I am hoping and assuming that this was a fluke. I would not go cheerily to go buy another kit at this time because of this experience.  I would feel compelled to count all the yarn every time now. I may decide to continue to purchase kits in future or I may go back to buying supplies and using their books. It is still up in the air.  But, I have this big boy to work on for a while so I have a bit of time to ponder that question.

I am looking forward to this last package! I will be happy when the green border wools arrive. The kit will finally be complete. Phew!

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In Praise of The Hackle

Why are we so obsessed with drum carders and mini-combs?  Where is the love of the hackle?  If you haven’t tried a hackle yet, consider it.  It is an amazing tool that is almost magical in its blending capability.  Your spinning will be effortless with hackled fibers and you will be able to create the coolest yarns.

Can you stand it?!

My hackle is a Lanicomb big boy.  It is 18 inches long.  The Lanicomb is a sturdy, well-made hackle.  It was very easy to use and I really love it.  It just so happens that it is the hackle that Deb Menz used in her book, Color in Spinning.  I highly recommend it.  (As for a hackle cover, I took a sheet of white poster board, cut it to size, and stapled the sides shut.)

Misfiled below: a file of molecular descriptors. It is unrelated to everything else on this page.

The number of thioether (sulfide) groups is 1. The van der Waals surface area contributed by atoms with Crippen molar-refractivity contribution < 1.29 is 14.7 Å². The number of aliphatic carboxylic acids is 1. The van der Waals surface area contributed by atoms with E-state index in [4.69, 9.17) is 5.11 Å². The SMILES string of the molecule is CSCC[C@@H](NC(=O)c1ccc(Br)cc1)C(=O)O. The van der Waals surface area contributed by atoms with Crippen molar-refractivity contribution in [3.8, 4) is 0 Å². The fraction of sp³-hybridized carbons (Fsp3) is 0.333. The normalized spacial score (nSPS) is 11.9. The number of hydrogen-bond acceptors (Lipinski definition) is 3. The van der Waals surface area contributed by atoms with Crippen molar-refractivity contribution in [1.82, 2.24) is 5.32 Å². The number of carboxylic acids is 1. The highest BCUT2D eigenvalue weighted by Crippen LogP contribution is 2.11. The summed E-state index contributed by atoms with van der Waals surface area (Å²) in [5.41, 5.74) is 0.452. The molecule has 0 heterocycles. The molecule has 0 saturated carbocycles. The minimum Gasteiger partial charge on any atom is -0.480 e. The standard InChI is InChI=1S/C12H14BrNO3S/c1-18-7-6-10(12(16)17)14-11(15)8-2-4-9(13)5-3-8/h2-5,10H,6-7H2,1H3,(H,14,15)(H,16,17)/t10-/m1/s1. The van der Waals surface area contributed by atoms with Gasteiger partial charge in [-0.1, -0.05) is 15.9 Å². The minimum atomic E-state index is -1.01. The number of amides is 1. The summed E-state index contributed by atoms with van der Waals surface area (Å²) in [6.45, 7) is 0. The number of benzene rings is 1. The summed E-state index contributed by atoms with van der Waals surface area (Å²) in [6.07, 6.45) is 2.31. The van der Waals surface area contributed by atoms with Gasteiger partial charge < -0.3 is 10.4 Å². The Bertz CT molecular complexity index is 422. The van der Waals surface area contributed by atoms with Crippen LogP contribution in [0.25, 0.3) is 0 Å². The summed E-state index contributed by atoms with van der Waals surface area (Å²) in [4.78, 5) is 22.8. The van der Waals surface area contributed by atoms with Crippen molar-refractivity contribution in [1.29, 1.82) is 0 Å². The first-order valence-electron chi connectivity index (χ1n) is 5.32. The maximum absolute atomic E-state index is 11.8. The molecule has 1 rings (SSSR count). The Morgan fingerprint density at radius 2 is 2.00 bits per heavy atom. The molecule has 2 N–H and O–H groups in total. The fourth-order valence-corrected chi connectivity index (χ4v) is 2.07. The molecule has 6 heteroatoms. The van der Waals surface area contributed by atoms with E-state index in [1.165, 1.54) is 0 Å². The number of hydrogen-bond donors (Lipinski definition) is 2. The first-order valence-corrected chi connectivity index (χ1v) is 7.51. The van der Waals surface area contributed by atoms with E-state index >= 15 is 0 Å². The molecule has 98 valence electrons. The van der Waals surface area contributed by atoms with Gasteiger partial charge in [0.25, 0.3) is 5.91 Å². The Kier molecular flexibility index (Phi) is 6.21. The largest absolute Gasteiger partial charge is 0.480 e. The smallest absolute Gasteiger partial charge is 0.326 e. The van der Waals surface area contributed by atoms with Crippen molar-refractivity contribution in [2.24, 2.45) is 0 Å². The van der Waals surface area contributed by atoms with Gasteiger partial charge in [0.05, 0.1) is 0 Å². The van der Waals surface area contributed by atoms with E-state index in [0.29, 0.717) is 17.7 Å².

Here it is with some more of the Hobbledehoy fiber I drum carded yesterday.  I lashed on across the combs with each color.

Me diz!

My lovely diz from Mr Forsyth is doing a great job.  I used his threader too.  They came with my Russian Paddle Combs, but I digress.

Soft!

As you can see, all the colors lined up and were pulled out at the same time, giving me lovely stripey goodness.  This will make a pretty heathered yarn.

Here is the finished ball waiting to be spun.

Next up, is the same fiber but in short rows.

Notice how the colors are next to each other here and not on top.  This will give a different effect when finished.